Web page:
OnePlus added an Alert Slider to the left side of the phone that allows you to toggle among different notification settings. You can set the OnePlus 2 to receive all notifications, priority notifications from select contacts or no notifications at all. The idea is you'll be able to reach into your pocket and adjust settings with the Alert Slider without ever having to take out your phone and dive into settings.

Meet OxygenOS

That kind of streamlined navigation is consistent with changes to the operating system powering the OnePlus 2. OnePlus has done away with Cyanogen, opting instead for its own OS based on Android 5.1. OnePlus calls it OxygenOS. "It's really light and not full of bloatware," OnePlus co-founder Carl Pei told me during a demo of the OnePlus 2.

Even with the new OS, the OnePlus 2 retains the One's lock-screen gestures — for example, you can draw a "V" to turn on the flashlight, or make a circle to launch the camera. OnePlus added some other interface tweaks, such as a double-tap anywhere on the screen to bring down the navigation bar. You can use the phone's settings to flip around the on-screen Recent and Back buttons. You can also customize the color of the front-facing LED. For example, you can set it to change colors to alert you to different app notifications or the status of the phone's battery. The OnePlus 2 will be one of the first phones to offer Dark Mode, a feature slated for Android M that makes screens easier to view at night.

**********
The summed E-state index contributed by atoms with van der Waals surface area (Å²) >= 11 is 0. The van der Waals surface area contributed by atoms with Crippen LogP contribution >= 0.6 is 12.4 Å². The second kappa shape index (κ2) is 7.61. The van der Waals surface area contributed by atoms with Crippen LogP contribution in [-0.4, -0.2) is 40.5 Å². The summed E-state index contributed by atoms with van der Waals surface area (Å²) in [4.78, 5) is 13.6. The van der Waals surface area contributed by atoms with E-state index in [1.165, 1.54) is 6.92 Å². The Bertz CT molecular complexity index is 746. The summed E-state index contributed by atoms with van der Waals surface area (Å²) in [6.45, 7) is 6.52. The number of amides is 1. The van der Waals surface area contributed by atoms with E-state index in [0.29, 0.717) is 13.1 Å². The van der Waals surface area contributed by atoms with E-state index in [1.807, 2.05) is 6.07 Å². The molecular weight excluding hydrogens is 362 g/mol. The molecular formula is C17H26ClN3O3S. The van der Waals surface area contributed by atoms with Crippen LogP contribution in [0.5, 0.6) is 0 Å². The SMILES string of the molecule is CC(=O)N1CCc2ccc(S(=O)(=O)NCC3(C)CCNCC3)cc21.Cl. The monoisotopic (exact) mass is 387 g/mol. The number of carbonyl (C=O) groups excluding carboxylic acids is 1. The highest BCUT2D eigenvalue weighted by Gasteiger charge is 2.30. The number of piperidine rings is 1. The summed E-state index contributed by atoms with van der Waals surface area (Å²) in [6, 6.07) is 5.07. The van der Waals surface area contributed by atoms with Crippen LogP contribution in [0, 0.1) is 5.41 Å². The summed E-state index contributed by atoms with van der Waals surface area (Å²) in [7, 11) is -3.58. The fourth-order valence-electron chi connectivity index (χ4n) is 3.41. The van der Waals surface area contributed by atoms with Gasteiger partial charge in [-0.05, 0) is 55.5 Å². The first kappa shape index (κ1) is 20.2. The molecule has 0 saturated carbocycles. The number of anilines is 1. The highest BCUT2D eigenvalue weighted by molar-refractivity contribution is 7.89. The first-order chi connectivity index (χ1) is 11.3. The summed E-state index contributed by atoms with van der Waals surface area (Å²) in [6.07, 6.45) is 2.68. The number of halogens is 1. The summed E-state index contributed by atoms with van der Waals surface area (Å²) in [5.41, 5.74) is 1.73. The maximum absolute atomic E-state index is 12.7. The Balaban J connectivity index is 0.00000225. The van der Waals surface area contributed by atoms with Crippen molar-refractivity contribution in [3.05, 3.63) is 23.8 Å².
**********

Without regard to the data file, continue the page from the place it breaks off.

With OxygenOS, OnePlus is also introducing a feature called Shelf. Still in beta as the OnePlus 2 launches, Shelf is a panel containing widgets for your most used apps and contacts, putting all the information you frequently access in one spot. OnePlus says it's actively seeking feedback from users on Shelf so it can continue to add to the feature over time.

Building a Better Camera

Like the OnePlus One, OnePlus' latest smartphone features a 13-megapixel rear camera. But merely listing megapixels would sell the OnePlus 2 short on the improvements OnePlus made to its phone's picture-taking prowess.

The OnePlus 2 camera adds a laser focus system for more precise focus, plus an optical image stabilization system to compensate for photos taken with shaky hands. In addition, the OnePlus 2 improves over the OnePlus One in the ability to take photos in low light, adding a 1.3-micron sensor that lets in more light.

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Pei said that, in addition to the hardware improvements, OnePlus has a dedicated portion of its software team working exclusively on the OnePlus 2's camera and photo software, so look for improvements to the phone's picture-taking features even after it hits the market.